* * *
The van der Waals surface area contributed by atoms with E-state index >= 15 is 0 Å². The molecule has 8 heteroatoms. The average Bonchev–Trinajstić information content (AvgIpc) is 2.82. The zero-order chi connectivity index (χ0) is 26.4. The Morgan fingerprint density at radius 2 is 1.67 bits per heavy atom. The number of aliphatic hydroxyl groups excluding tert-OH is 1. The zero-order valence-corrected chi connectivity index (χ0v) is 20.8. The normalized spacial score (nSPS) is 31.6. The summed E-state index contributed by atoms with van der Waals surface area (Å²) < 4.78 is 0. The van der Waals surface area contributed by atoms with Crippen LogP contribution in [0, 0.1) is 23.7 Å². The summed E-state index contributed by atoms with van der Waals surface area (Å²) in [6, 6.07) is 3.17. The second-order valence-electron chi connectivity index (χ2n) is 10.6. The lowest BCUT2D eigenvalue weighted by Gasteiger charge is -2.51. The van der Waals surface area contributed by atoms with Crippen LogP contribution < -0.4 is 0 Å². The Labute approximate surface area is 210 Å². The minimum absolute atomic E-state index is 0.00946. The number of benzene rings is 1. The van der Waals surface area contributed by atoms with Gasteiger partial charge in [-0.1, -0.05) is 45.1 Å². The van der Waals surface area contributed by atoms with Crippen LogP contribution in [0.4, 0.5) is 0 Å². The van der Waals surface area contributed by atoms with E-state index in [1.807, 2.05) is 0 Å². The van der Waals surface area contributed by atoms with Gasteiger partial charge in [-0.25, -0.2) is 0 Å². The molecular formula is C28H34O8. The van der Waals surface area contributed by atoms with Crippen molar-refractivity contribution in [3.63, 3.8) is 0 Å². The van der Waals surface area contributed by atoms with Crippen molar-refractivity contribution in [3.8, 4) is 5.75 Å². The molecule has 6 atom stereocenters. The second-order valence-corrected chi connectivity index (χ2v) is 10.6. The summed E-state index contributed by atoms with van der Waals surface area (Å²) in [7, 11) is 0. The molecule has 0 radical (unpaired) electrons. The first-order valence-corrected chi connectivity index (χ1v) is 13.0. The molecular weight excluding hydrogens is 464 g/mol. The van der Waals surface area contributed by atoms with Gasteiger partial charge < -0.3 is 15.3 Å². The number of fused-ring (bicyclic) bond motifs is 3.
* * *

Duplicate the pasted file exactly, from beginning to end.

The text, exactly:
The van der Waals surface area contributed by atoms with E-state index >= 15 is 0 Å². The molecule has 8 heteroatoms. The average Bonchev–Trinajstić information content (AvgIpc) is 2.82. The zero-order chi connectivity index (χ0) is 26.4. The Morgan fingerprint density at radius 2 is 1.67 bits per heavy atom. The number of aliphatic hydroxyl groups excluding tert-OH is 1. The zero-order valence-corrected chi connectivity index (χ0v) is 20.8. The normalized spacial score (nSPS) is 31.6. The summed E-state index contributed by atoms with van der Waals surface area (Å²) < 4.78 is 0. The van der Waals surface area contributed by atoms with Crippen LogP contribution in [0, 0.1) is 23.7 Å². The summed E-state index contributed by atoms with van der Waals surface area (Å²) in [6, 6.07) is 3.17. The second-order valence-electron chi connectivity index (χ2n) is 10.6. The lowest BCUT2D eigenvalue weighted by Gasteiger charge is -2.51. The van der Waals surface area contributed by atoms with Crippen LogP contribution < -0.4 is 0 Å². The Labute approximate surface area is 210 Å². The minimum absolute atomic E-state index is 0.00946. The number of benzene rings is 1. The van der Waals surface area contributed by atoms with Gasteiger partial charge in [-0.1, -0.05) is 45.1 Å². The van der Waals surface area contributed by atoms with Crippen LogP contribution in [0.4, 0.5) is 0 Å². The van der Waals surface area contributed by atoms with E-state index in [1.807, 2.05) is 0 Å². The van der Waals surface area contributed by atoms with Gasteiger partial charge in [-0.25, -0.2) is 0 Å². The molecular formula is C28H34O8. The van der Waals surface area contributed by atoms with Crippen molar-refractivity contribution in [3.63, 3.8) is 0 Å². The van der Waals surface area contributed by atoms with Crippen molar-refractivity contribution in [3.8, 4) is 5.75 Å². The molecule has 6 atom stereocenters. The second-order valence-corrected chi connectivity index (χ2v) is 10.6. The summed E-state index contributed by atoms with van der Waals surface area (Å²) in [7, 11) is 0. The molecule has 0 radical (unpaired) electrons. The first-order valence-corrected chi connectivity index (χ1v) is 13.0. The molecular weight excluding hydrogens is 464 g/mol. The van der Waals surface area contributed by atoms with Gasteiger partial charge < -0.3 is 15.3 Å². The number of fused-ring (bicyclic) bond motifs is 3.